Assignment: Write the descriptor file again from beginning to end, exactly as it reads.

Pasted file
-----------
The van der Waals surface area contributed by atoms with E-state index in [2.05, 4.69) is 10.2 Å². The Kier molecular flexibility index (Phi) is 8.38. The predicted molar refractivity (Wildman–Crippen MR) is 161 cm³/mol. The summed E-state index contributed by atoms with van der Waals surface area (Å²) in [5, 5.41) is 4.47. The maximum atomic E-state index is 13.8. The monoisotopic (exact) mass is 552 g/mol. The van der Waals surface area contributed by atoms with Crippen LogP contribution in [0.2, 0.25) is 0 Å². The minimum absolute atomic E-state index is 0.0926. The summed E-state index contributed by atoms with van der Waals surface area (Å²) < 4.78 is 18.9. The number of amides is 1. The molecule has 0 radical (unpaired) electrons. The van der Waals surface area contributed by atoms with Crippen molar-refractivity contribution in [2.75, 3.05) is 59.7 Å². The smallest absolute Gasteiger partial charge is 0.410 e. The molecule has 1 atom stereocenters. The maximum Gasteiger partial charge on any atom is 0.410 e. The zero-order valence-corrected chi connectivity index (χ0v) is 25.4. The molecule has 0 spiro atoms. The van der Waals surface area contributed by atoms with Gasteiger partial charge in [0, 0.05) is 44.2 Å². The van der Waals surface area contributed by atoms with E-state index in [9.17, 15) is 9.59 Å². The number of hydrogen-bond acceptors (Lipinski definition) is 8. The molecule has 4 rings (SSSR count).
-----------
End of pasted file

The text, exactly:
The van der Waals surface area contributed by atoms with E-state index in [2.05, 4.69) is 10.2 Å². The Kier molecular flexibility index (Phi) is 8.38. The predicted molar refractivity (Wildman–Crippen MR) is 161 cm³/mol. The summed E-state index contributed by atoms with van der Waals surface area (Å²) in [5, 5.41) is 4.47. The maximum atomic E-state index is 13.8. The monoisotopic (exact) mass is 552 g/mol. The van der Waals surface area contributed by atoms with Crippen LogP contribution in [0.2, 0.25) is 0 Å². The minimum absolute atomic E-state index is 0.0926. The summed E-state index contributed by atoms with van der Waals surface area (Å²) < 4.78 is 18.9. The number of amides is 1. The molecule has 0 radical (unpaired) electrons. The van der Waals surface area contributed by atoms with Crippen molar-refractivity contribution in [2.75, 3.05) is 59.7 Å². The smallest absolute Gasteiger partial charge is 0.410 e. The molecule has 1 atom stereocenters. The maximum Gasteiger partial charge on any atom is 0.410 e. The zero-order valence-corrected chi connectivity index (χ0v) is 25.4. The molecule has 0 spiro atoms. The van der Waals surface area contributed by atoms with Gasteiger partial charge in [0, 0.05) is 44.2 Å². The van der Waals surface area contributed by atoms with E-state index in [9.17, 15) is 9.59 Å². The number of hydrogen-bond acceptors (Lipinski definition) is 8. The molecule has 4 rings (SSSR count).